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Samurai Jack Volume 3: Quest For The Broken Blade Paperback – April 21, 2015
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"Neverworld Wake" by Marisha Pessl
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About the Author
Jim Zub is a writer, artist and art instructor based in Toronto, Canada. Over the past fifteen years he’s worked for a diverse array of publishing, movie and video game clients including Marvel, DC Comics, Capcom, Hasbro, Cartoon Network, and Bandai-Namco. He juggles his time between being a freelance comic writer and Program Coordinator for Seneca College‘s award-winning Animation program. His current comic projects include Dungeons & Dragons, a new series celebrating 40 years of the classic tabletop RPG, Thunderbolts, the return of Marvel’s villainous superhero team, and Wayward, a modern supernatural story about teens fighting Japanese mythological monsters.
Originally docked in Detroit, Michigan, Andy Suriano hooked up with a circus-type, comedy/magic show when he was 18. He traveled the world performing for the next 7 years, sometimes on crazy European TV Variety shows, other times in historic Vaudevillian theatres, occasionally in front of ten thousand people, royal families, that sort of thing. The group even did a couple Fox specials here in the states way back in ’95 called The Rudy Coby Show. Andy’s specialty: walking on his hands as a two foot tall Elvis.
An accomplished graphic artist and illustrator, Andy’s worked both in comics and animation—winning an Annie Award for his work on Samurai Jack. He has also designed on other Emmy Award winning shows like Fairly Oddparents, Star Wars: Clone Wars and a bunch of others. He has also had a few pilots in production at Cartoon Network, Warner Bros., BET and Disney respectively.
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if you liked the animated series, you'll probably like this
"Quest for the Broken Blade" is a slight change of pace from previous volumes, in that it's not as action-packed and is far more dramatic than adventurous. But it's still a wonderful visual treat, as well as a powerful story that fits into the mythos of the show.
Jack is still questing for a way back home when an old mystic offers him a possible way -- using the energies of his sword to cast a spell. The spell goes tragically awry, however, and the mystic sword -- the only weapon capable of destroying Aku -- is shattered. Aku, learning of this turn of events, is quick to take advantage of this, and raises the bounty on him, making him more of a target than ever. Jack becomes more of an outlaw than ever, and wanders the world hunting for some means to repair his sword. But his weapon can't be fixed by traditional means... and before he can restore it, defend himself, and resume his quest to defeat Aku once and for all, he must pass a terrifying test of character...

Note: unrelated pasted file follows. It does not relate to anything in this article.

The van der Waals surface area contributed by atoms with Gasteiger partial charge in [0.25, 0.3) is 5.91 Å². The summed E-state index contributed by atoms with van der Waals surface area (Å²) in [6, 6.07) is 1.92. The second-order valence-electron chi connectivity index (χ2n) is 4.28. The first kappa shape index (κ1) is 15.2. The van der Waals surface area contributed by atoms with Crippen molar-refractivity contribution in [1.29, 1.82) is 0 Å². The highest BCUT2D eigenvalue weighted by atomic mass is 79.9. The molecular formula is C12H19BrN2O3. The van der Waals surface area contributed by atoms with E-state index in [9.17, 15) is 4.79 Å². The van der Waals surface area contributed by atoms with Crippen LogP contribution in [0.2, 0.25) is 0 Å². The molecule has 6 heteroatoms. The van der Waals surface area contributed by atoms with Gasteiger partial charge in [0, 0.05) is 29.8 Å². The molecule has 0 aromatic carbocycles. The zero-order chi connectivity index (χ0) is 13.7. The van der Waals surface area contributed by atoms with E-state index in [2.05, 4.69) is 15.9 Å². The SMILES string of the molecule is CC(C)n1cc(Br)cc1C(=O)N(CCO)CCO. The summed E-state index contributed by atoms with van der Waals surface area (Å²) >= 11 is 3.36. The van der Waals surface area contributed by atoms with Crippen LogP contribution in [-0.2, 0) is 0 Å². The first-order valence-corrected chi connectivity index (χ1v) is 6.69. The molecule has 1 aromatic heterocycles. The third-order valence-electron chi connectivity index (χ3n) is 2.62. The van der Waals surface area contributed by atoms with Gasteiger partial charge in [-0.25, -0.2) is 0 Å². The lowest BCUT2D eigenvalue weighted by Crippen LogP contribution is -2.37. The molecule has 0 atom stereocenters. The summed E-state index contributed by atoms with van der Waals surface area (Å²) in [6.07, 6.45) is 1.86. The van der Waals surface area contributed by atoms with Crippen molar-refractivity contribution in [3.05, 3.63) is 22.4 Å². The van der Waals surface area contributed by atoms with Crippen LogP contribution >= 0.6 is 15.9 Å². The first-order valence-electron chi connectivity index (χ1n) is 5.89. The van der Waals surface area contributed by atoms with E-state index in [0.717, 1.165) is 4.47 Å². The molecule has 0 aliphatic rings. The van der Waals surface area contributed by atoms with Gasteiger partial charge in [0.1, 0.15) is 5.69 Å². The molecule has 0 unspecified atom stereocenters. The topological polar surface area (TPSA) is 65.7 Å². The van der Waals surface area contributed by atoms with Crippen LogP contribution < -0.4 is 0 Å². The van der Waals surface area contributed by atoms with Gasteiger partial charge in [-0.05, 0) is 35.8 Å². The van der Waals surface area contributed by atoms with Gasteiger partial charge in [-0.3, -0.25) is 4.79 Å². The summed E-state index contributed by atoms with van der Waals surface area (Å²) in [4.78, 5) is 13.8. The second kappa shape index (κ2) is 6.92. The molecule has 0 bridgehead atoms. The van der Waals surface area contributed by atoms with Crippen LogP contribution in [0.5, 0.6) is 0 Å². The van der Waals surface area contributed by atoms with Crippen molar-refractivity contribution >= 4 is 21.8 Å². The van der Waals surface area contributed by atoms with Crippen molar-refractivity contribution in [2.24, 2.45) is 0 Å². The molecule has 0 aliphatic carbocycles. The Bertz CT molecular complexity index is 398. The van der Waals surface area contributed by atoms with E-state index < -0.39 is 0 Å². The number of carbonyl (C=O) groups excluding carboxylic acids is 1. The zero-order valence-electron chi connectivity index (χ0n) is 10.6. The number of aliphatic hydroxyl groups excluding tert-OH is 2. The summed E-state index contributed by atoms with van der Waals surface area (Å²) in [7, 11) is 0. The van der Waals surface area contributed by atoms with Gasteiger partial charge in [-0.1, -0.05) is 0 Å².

Like the previous volumes, the art style in this volume is sketchy and fluid, not as clean as the animation of the show but still vibrant and full of energy. There's a real sense of motion to the art, making action scenes dynamic and exciting. And the art is full of fun nods to the original show, as characters from the show appear in some panels. The show didn't make too many callbacks or self-continuity references, but it's nice to see the comic draw on the show's continuity rather than forget everything from before.
The story, as stated before, is far more dramatic, with fewer fight scenes and more introspection and suspense. This isn't a bad thing, however -- even the show wasn't afraid to experiment with its formula and mix dramatic episodes with funny or action-packed ones. And it's a good exploration of what drives Jack to fight, and how he faces adversity and discouragement. There's still some humorous moments, though -- mostly with Aku, who despite being irredeemably evil has some truly hilarious moments.
A must-read for fans of the show, and a fine addition to the "Samurai Jack" universe. I wish this could have been animated and made an actual episode of the show...